The X-15 program, which is being conducted in conjunction with the National Aeronautics and Space Administration (NASA) and the Navy, is primarily a research effort to explore the problems of manned flight at extremely high speeds and altitudes. Although the X-15 rocket-powered aircraft is not an orbital vehicle, the vast amount of useful data which is being obtained from this program qualify it as an important step toward manned space operations. The X-15 is a single-place, air-launched, rocket-propelled, research aircraft designed to operate at high aerodynamic heat rates and temperatures and to provide a suitable environment for the pilot and integral aircraft equipment under these conditions. During recent X-15 flights, pilots have attained speeds of almost 2,200 miles per hour and altitudes of more than 135,000 feet—faster and higher than man has ever maneuvered before.

Ground testing of the larger rocket engine, the XLR-99, which will take the X-15 to even higher altitudes and speeds, has been successfully completed. The significance of this should not be overlooked. It means that today the United States has, ready for flight, a controllable rocket engine which will provide a variable thrust up to 50,000 pounds. We hope to have an X-15 equipped with this remarkable engine in the air before the end of the year.

The next step—and the first development program pointed directly toward a manned space system—is another Air Force project in conjunction with NASA— the Dyna-Soar. Eventually, the Dyna-Soar will have global range—with the ability to operate at orbital speeds and altitudes. The Dyna-Soar, in effect, is the first vehicle which will combine the advantages of manned aircraft and missiles into a single system. This vehicle will utilize the boost-glide principle, obtaining its initial high speeds and altitudes from a booster such as the Titan. Then, operating on aerodynamic principles, it will maneuver and make a normal landing with full control at a preselected site on the earth. It is interesting to note that although the Dyna-Soar will attain peak speeds of over 15,000 miles per hour during flight, its proposed landing speed is to be less than that of some of our present-day combat aircraft.

The Dyna-Soar program is being planned in three steps. The first will employ full scale, unmanned gliders to be boosted by Titan missiles into suborbital flight. Later, heavier manned gliders will be used. In the second step, both manned and unmanned gliders will be propelled to global range or orbital flight with larger boosters. Finally, studies will be made of potential applications resulting from the Dyna-Soar development program. These actions, in turn, will lead to the more sophisticated manned aerospace systems we need for the future. Included in these will undoubtedly be self-powered vehicles with unprecedented performance, which the pilot can control in all phases of flight.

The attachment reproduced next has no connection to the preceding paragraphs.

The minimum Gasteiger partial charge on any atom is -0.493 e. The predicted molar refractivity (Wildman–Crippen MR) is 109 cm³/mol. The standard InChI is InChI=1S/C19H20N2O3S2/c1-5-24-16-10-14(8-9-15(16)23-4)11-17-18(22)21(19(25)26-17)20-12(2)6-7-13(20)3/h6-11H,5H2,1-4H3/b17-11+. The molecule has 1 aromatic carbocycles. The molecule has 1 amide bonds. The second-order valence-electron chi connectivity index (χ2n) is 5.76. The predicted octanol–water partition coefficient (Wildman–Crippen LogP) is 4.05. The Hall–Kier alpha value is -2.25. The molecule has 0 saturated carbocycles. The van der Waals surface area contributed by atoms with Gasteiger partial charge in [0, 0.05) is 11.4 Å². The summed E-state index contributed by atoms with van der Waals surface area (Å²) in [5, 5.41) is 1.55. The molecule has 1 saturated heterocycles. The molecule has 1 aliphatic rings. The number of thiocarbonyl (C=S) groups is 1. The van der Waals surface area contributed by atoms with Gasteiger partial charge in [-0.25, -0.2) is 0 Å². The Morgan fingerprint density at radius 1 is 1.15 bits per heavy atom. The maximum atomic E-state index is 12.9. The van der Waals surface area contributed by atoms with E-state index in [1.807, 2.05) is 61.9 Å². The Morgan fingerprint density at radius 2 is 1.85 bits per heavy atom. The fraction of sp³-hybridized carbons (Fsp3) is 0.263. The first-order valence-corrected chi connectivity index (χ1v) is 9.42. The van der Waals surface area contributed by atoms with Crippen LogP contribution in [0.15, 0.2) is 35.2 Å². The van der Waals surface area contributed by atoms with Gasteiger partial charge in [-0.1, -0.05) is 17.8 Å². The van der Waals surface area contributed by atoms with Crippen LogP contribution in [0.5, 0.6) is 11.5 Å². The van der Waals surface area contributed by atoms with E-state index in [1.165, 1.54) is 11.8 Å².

Generally speaking, I feel that the over-all advances made during this past year represent considerable progress. Technological successes, however, are not the whole story. In our concentration on hardware we cannot overlook the one common denominator of success in any field—people. Individual intelligence, initiative, courage, and judgment have not been outdated by push buttons and fantastic technical performance. It may seem obvious, but it is often forgotten, that the “mixed forces” of manned and unmanned systems we hear about so often refer to both hardware and people.

It has been repeated time and again—and not only in the Air Force—that to meet the threat we need “force in being,” because in case of war there will be no time to produce additional or improved hardware. Neither, I might point out, would there be time develop the trained personnel and the leadership we need to use our weapons most effectively. In simple terms: We must keep our personnel as ready, alert, and capable as we expect our weapons to be. The need to maintain the edge of training and leadership honed to its keenest over an indefinite period is perhaps the greatest challenge which the United States Air Force has ever faced. Meeting this challenge will require moral courage comparable to the tradition of wartime courage the Air Force already has established.

As the dawn breaks on additional new developments and possibilities, there also will be a continuing need to review our military concepts—to assure the most effective and efficient employment of this nation’s total military resources. This, in fact, we have already begun to do—but I foresee the time when changes may well be much more drastic than they appear now. In the face of all this, the Air Force’s goal must remain the same—to produce and maintain for this country the world’s foremost aerospace power—an absolute necessity for minimal survival.